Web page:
The Alexa Rollercoaster

by A.D Paterson on 18/06/2010

When I was posting regularly to my blog (pre Christmas problems) I saw my Alexa ranking get to a fairly respectable 1,800,000 – and some small change. Then six months of no updates took their toll.

By the time I had everything up and running again my Alexa ranking was somewhere just short of 29,000,000 (or 28,856,000-ish if you want to be more accurate)and going down. It’s not exactly disastrous, considering the gap in posts, but still a bit more of a decline than I was expecting.

So what exactly is Alexa?

Alexa is a way of getting up-to-date information about your website/blog. It can tell you the number of sites linked to you, the percentage of the (global) internet users visiting your site, site reviews, contact information etc, and search traffic.

The search traffic is one of the most interesting features because you can see just what the people who reach your site are searching on to get there. With that information at your disposal you can optimize your site with those search terms in mind. But it gets better.

If you know the websites that compete with you (i.e. for a product you’re selling), and you type in the website address, you can quickly and easily get the search terms that they are getting the most traffic from. If you know that, you can try tapping into those search terms too, and any other information that might give you a competitive advantage over them.
So what is the ranking and why is it important?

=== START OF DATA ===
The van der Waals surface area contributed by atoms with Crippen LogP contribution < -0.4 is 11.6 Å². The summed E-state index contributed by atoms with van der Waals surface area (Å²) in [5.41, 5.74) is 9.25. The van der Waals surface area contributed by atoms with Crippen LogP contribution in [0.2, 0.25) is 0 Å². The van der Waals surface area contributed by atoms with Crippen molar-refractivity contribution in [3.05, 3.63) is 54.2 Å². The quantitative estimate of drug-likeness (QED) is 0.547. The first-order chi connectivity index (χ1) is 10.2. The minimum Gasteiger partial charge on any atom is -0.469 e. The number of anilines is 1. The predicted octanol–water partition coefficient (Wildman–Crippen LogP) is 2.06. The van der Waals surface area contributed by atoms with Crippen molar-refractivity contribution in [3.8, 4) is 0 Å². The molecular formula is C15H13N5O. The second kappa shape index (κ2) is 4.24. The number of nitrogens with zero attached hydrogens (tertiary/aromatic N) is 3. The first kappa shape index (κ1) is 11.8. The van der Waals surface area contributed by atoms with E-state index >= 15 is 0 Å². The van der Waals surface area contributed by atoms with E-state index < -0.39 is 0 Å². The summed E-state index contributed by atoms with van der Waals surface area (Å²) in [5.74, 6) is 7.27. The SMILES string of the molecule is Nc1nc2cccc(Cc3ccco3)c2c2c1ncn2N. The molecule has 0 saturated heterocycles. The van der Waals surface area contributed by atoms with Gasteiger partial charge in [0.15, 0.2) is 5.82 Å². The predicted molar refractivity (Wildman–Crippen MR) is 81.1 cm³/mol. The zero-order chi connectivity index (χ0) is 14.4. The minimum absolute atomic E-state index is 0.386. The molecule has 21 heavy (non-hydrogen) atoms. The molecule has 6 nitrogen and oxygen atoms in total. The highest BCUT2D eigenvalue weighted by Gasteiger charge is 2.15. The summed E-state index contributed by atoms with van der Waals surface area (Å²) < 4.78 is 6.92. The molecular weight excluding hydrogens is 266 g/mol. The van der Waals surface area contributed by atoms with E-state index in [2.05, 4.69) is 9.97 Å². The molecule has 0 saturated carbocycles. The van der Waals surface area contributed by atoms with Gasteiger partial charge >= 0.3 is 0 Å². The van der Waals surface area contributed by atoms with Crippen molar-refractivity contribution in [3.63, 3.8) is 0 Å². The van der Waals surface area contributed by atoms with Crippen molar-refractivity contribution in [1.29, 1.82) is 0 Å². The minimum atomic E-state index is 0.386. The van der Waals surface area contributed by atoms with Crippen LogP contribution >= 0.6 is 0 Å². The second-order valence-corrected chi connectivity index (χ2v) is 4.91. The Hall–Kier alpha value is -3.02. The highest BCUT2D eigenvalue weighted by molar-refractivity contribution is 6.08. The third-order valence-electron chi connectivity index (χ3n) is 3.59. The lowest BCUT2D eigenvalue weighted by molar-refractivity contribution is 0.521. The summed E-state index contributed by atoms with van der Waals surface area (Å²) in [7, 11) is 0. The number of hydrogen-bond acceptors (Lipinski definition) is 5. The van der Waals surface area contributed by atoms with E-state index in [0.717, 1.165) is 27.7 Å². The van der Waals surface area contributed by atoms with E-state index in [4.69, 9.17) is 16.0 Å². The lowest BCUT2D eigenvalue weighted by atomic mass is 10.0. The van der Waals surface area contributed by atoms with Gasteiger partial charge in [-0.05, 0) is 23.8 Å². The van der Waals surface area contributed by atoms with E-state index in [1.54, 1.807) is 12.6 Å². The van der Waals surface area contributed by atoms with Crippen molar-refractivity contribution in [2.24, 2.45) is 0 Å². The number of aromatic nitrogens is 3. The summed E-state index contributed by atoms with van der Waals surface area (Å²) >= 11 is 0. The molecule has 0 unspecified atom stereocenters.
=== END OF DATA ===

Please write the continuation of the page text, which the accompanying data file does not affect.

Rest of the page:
Firstly the ranks are allocated for the top level domain (e.g. http://tiaremaori.weebly.com) as opposed to a page or subdomain (e.g. http://tiaremaori.com/cook-islands-news-and-weather.html). They are based on Alexa Toolbar users and the way they search. The reach and page views are taken from the number of Alexa users visiting a page on a specific day. Multiple views on the same day by the same user are classed as one unique page view.

The rank itself is how well you compare with other Alexa users. This may not sound as exciting as being number 2,000,000 out for 27 gazillion webpages, but, Alexa ranking seems to have a large pull for Google, and that makes a high Alexa rank a very attractive thing. By the way, like most things relating to positioning, 1 is the best and 200,000,000 means somebody might have accidentally gone to your page twenty years ago and clicked away before the 9400 byte dial up connection even found it.

Having made a few posts my Alexa ranking now stands at 6,419,269, at the time of writing this. Is this a great thing? Maybe not at the moment, but, the more it moves up, the more likely people are to find the blog in Google, or Alexa, and I might have more than one person reading these posts… hi Mum!

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{ 7 comments… read them below or add one }

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